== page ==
One of the least welcome features of recent debates on Asian values has been the revival of nineteenth-century stereotypes of ‘Asia’ and the ‘West’. As in Prime Minister Mahathir’s comments on the primacy of community and social harmony over individual rights in Asian culture, or Samuel Huntington’s (1996: 207-237) remarks on the uniqueness of Western rationalism, the models of civilization invoked in these discussions tend to be ahistorical and bipolar. The ironies of the contrast are many. Until recently, for example, Asian leaders did not typically think of themselves as sharing unitary values (Pertierra 1999). Many ordinary Asians today still do not. More generally, as Inoue Tatsuo has observed, ‘the concept of Asian values does not convey Asian voices in their fully complexity and diversity . . . [but rather] depends on, or even abuses, the West-centric frameworks that it claims to overcome’ (1999: 29). The same generalization applies in spades to conservative Islamist and Occidentalist characterizations of Islam. Although disagreeing in the substance of their characterizations, the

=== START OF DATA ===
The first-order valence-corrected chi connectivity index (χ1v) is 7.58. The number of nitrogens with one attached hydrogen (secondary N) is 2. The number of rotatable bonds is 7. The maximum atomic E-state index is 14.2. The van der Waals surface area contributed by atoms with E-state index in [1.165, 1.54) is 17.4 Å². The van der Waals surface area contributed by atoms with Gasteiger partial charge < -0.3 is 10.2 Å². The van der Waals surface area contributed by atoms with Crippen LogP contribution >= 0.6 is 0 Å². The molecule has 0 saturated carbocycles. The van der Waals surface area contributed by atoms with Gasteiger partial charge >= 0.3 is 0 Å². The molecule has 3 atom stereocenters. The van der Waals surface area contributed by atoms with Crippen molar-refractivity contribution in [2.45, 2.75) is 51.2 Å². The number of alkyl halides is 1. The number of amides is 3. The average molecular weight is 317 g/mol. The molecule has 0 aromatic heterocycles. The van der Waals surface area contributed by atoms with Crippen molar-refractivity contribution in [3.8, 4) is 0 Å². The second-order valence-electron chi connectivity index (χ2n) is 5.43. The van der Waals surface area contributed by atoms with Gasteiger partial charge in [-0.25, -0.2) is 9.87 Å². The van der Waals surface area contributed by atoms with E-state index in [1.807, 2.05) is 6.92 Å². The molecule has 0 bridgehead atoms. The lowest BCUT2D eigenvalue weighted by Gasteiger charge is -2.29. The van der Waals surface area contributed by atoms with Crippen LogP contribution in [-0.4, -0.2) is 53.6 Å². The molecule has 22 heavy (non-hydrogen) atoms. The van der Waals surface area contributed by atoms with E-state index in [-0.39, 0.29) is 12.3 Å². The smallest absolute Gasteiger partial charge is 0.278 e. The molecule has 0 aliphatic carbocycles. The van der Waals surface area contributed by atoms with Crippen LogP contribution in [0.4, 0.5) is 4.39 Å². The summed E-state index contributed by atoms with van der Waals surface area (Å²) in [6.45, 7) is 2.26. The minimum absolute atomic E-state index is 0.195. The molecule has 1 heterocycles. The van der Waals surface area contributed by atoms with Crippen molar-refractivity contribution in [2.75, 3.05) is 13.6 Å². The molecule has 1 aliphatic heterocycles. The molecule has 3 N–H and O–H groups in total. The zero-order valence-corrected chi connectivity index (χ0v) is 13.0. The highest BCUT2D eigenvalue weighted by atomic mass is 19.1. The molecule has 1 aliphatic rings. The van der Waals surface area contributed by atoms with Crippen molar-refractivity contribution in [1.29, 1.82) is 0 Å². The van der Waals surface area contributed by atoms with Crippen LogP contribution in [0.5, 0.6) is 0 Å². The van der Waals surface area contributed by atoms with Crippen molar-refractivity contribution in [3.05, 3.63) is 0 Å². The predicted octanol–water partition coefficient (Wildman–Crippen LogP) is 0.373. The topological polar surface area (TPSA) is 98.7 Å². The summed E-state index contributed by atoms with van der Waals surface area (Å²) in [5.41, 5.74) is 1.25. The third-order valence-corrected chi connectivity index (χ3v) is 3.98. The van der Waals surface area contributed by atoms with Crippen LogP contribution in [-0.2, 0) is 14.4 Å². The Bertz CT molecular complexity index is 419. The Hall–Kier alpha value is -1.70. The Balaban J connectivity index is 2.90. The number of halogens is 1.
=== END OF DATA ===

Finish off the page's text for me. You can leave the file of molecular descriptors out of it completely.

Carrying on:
two camps agree in posing a caricature of Islam in opposition to an equally stereotyped West.